Light is bad at nighttime

By • Published: September 20th, 2012
Category: Health in a Heartbeat

Do you ever have a problem falling asleep at night? How about waking up in the morning when your alarm clock trills and buzzes nonstop?

If so, your circadian rhythm may be off. Your circadian rhythm is your internal clock. It tells the pineal (PIN-ee-uhl) gland in the brain when to produce a sleep hormone called melatonin, which plays a crucial role in when we fall asleep and wake up.

When darkness falls, your brain produces more melatonin, which helps you fall asleep at night.

But now, more people are exposed to excessive lights at night from electronics like computers, phones and portable tablets. This has prompted the American Medical Association to adopt a new policy alerting people that exposure to excessive light at night can disrupt sleep, especially in children and teenagers.

Health care experts say electronics produce a lot of blue light, which can interrupt the production of melatonin in the brain and cause people to have problems sleeping.

To avoid counting sheep until dawn and tossing and turning instead of sleeping, experts suggest keeping a regular sleep schedule by going to bed at the same time every night.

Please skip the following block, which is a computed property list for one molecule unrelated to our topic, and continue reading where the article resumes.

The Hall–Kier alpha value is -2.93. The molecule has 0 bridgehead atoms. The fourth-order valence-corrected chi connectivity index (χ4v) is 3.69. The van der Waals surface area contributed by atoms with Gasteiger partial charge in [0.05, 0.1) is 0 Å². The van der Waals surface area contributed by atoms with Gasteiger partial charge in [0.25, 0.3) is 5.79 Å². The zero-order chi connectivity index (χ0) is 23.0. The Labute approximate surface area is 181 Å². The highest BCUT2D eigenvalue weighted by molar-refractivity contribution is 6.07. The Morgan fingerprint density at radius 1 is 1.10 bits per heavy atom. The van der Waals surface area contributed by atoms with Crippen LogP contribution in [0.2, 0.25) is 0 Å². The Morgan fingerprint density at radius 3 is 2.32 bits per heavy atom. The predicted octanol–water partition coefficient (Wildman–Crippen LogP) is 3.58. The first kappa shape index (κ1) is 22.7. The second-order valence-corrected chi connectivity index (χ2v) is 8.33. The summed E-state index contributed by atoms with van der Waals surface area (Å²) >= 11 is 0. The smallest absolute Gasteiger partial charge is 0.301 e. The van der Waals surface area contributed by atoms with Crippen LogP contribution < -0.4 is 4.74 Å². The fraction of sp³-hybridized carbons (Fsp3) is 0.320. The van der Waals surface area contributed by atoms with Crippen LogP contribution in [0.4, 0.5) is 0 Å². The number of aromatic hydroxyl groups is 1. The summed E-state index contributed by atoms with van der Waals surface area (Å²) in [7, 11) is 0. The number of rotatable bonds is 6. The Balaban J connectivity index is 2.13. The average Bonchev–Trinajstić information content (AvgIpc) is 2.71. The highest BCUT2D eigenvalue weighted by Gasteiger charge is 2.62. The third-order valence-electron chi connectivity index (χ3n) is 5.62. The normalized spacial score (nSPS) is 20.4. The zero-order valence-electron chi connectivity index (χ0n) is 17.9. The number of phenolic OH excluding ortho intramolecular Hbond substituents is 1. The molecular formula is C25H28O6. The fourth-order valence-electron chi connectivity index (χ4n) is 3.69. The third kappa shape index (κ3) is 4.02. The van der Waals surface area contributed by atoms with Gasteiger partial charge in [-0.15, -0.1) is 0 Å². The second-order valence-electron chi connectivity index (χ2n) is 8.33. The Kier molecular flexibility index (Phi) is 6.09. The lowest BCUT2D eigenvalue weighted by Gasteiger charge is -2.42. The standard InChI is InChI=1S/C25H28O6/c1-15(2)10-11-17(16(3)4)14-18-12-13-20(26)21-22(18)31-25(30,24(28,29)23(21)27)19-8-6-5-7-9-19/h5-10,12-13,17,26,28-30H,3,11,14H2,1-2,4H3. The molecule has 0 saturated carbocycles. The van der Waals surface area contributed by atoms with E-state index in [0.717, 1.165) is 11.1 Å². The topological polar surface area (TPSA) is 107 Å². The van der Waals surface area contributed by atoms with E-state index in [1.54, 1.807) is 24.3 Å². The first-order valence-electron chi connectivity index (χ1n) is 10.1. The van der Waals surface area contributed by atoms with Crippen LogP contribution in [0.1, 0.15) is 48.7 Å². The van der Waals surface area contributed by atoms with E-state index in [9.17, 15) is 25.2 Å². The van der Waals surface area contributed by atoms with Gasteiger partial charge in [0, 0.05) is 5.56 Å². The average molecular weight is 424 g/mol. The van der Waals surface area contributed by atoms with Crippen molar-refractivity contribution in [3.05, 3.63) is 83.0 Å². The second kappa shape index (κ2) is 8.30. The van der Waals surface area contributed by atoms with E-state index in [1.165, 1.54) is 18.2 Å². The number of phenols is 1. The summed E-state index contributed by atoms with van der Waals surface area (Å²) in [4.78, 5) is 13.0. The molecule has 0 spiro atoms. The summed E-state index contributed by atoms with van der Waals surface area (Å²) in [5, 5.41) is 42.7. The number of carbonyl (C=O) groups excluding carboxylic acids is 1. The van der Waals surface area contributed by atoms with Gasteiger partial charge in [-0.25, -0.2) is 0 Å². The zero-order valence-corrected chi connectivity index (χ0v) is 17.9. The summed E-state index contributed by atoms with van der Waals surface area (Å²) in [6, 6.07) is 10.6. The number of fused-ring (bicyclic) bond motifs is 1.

Sleeping in a completely dark room is an ideal environment for catching some Z’s. But if a child needs a nightlight, experts suggest using a dim red light.

Sleeping struggles aren’t the only problems with too much light at night, either. The A-M-A also reports that glare from too many artificial lights can cause unsafe driving conditions. Excessive exposure to blue light at night could also play a role in causing breast cancer.

So, when you’re settling down for the night, it may be best to curl up next to a boring old book rather than your smartphone. Or better yet, restrict your use of blue-light emitting devices a couple hours before bedtime.

That might make the sandman appear in your room faster.